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Monday Lookbook #4 – The Polo Shirt

Introduction

For this weeks edition of the Lookbook we keep the trend of beginning with basics and one can’t get much basic than the timeless and classic wardrobe staple of the polo shirt. With the temperature on the rise, men need to look for an item that keeps him cool during the summer evenings yet still ensures he is one step ahead of the style game and the polo shirt may just be the item to come to the rescue.

In the 19th and early 20th centuries, tennis players ordinarily wore “tennis whites” consisting of long-sleeved white button-up shirts (worn with the sleeves rolled up), flannel trousers, and ties. This attire presented problems for ease of play and comfort.

Rene Lacoste, the French seven-time Grand Slam tennis champion, decided that the stiff tennis attire was too cumbersome and uncomfortable. He designed a white, short-sleeved, loosely-knit pique cotton (he called the cotton weave jersey petit piqué) shirt with an unstarched, flat, protruding collar, a buttoned placket, and a longer shirt-tail in back than in front (known today as a “tennis tail”; see below), which he first wore at the 1926 U.S. Open championship. Beginning in 1927, Lacoste placed a crocodile emblem on the left breast of his shirts, as the American press had begun to refer to him as “The Crocodile”, a nickname which he embraced.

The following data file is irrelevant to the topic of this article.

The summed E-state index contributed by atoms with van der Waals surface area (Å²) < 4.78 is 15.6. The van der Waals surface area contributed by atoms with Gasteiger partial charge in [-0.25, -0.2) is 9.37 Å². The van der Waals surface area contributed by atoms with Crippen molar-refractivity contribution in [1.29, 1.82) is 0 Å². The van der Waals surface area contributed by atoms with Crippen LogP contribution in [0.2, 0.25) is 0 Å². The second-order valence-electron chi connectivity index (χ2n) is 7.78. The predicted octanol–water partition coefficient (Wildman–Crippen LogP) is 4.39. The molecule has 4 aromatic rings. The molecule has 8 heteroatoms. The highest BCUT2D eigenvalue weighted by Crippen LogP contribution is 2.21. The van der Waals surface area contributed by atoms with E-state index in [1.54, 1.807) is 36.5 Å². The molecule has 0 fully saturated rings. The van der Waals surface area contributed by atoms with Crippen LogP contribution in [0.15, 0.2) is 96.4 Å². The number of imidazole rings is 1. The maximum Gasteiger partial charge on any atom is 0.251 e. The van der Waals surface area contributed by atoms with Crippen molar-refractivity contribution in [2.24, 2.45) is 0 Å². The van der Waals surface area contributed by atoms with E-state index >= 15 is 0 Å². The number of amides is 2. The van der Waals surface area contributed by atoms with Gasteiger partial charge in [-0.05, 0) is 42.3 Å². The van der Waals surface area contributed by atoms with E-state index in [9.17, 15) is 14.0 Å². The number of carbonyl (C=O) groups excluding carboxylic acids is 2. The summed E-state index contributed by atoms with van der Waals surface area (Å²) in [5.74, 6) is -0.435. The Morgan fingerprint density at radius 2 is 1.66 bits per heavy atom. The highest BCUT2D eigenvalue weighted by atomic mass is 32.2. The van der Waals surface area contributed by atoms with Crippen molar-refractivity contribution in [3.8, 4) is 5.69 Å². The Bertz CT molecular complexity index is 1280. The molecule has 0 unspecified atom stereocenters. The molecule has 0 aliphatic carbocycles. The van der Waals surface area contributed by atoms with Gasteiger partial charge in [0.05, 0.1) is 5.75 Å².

Basics of the Polo

The first thing to consider when wearing & purchasing a polo shirt is the amount of versatility that is readily available; whether you prefer subtle tones or bold statement patterns, there is definitely something for everybody and while this is a selling point of the polo, it can also become it’s biggest weakness.

The key with polo shirts is to understand the context in which you will be wearing it. If you are going for a more formal, clean cut appearance then keep to the plain, neutral type (possibly reach for a polo with pique edges to give a bit of flavour) and pair it with smart separates such as tailored trousers, chinos, blazers & loafers, for example – a navy polo shirt with a pair of cream tailored trousers matched with brown leather penny loafers creates to ultimate Steve McQueen look.

If your looking for something a little more casual, then feel free to experiment with your choice of colour, pattern and print but just remember if you do go the bold and loud route; only one print per outfit. While your polo can be loud as you desire, let it do the talking and keep the rest of the outfit relatively subdued in terms of boldness. Try pairing a red polo with a vibrant print with your jeans, desert boots and a navy Harrington jacket to create the timeless ‘mod’ look – classic and stylish.

Ways to Wear

polos  For a final word, like every piece of clothing, make sure your new polo shirt fits right. The sleeves should finish mid-bicep and the length should just come about halfway down your trousers fly to avoid any unwanted stomach being displayed when reaching for things. As always, I look forward to your feedback and thoughts for future instalments.

Thanks for reading!

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